View Full Version : Reds Opening Day outlook

03-31-2006, 08:34 PM
Reds Opening Day outlook
Ownership wants to see success sooner, not later
By Mark Sheldon / MLB.com

Players need to earn spots in Reds Spring Training and not win them by default.

That was the objective of Cincinnati manager Jerry Narron and new general manager Wayne Krivsky. No one took that mantra more seriously than third baseman Edwin Encarnacion. Although on the inside track coming in over Rich Aurilia, Encarnacion led the club in homers and RBIs this spring and removed any question of his readiness.

Several players were added to the camp roster to increase competition. Battles for some spots went until the final days.

While questions about the pitching staff remain, the club mitigated some concerns by adding former Red Sox right-hander Bronson Arroyo to the rotation through a trade in late March. Opening Day starter Aaron Harang had a strong spring and young pitchers Ryan Wagner, Matt Belisle and Todd Coffey were encouraging from the bullpen.

Now we'll see if everyone can carry their spring success into the regular season.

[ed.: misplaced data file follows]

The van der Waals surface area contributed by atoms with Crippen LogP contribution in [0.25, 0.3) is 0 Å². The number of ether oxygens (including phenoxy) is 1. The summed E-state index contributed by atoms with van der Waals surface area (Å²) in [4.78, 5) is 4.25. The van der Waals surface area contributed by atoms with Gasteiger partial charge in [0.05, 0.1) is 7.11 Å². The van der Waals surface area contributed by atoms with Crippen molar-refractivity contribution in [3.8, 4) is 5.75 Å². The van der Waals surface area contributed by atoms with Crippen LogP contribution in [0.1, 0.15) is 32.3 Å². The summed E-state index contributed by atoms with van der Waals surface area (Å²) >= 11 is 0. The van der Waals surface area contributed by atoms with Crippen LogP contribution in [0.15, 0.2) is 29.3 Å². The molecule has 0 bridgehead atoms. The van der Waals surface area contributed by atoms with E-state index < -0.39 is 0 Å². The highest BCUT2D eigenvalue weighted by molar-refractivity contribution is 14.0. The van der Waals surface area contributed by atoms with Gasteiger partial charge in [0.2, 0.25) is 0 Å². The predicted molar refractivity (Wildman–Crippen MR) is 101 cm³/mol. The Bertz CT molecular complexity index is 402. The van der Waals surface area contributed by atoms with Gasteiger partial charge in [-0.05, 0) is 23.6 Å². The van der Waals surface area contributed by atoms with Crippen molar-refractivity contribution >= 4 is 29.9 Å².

1. Tony Womack, 2B:
The Reds lineup will be flexible and Womack will likely share this spot with Ryan Freel. Womack's on-base track record isn't spectacular, but he has good speed and will be needed to find ways to set the table.

2. Felipe Lopez, SS:
Coming off a breakout 2005 season, the Reds expect Lopez to pick up where he left off last season.

3. Ken Griffey Jr., CF:
After hitting 35 homers in 2005 and having a strong World Baseball Classic and sharp Spring Training, a healthy Griffey appears poised for a big 2006 season.

4. Adam Dunn, LF:
His tenure at first base proved brief. But there's no reason to believe his run of big offensive numbers will end any time soon.

5. Edwin Encarnacion, 3B:
An offensive juggernaut during Spring Training, let's see if the young Encarnacion can carry this tear into the season. After batting eighth in the order much of last season as a rookie, he should provide better results with better protection.

6. Scott Hatteberg, 1B:
A very late offseason free-agent signing, the Reds hope the veteran's disciplined hitting adds balance to the order. Hatteberg's numbers with Oakland were down in 2005, but he's two seasons removed from the best year of his career.

7. Austin Kearns, RF:
A first-time everyday player, the onus has been placed on Kearns to have a big season and prove he belongs in the lineup on a daily basis.

8. Jason LaRue, C:
The longest-tenured Red will likely miss Opening Day because of a knee injury. LaRue established a career high with 60 RBIs last season while hitting 14 homers. Although the starter, he will combine with Javier Valentin to form one of the league's best hitting and catching tandems.

1. Aaron Harang, RHP: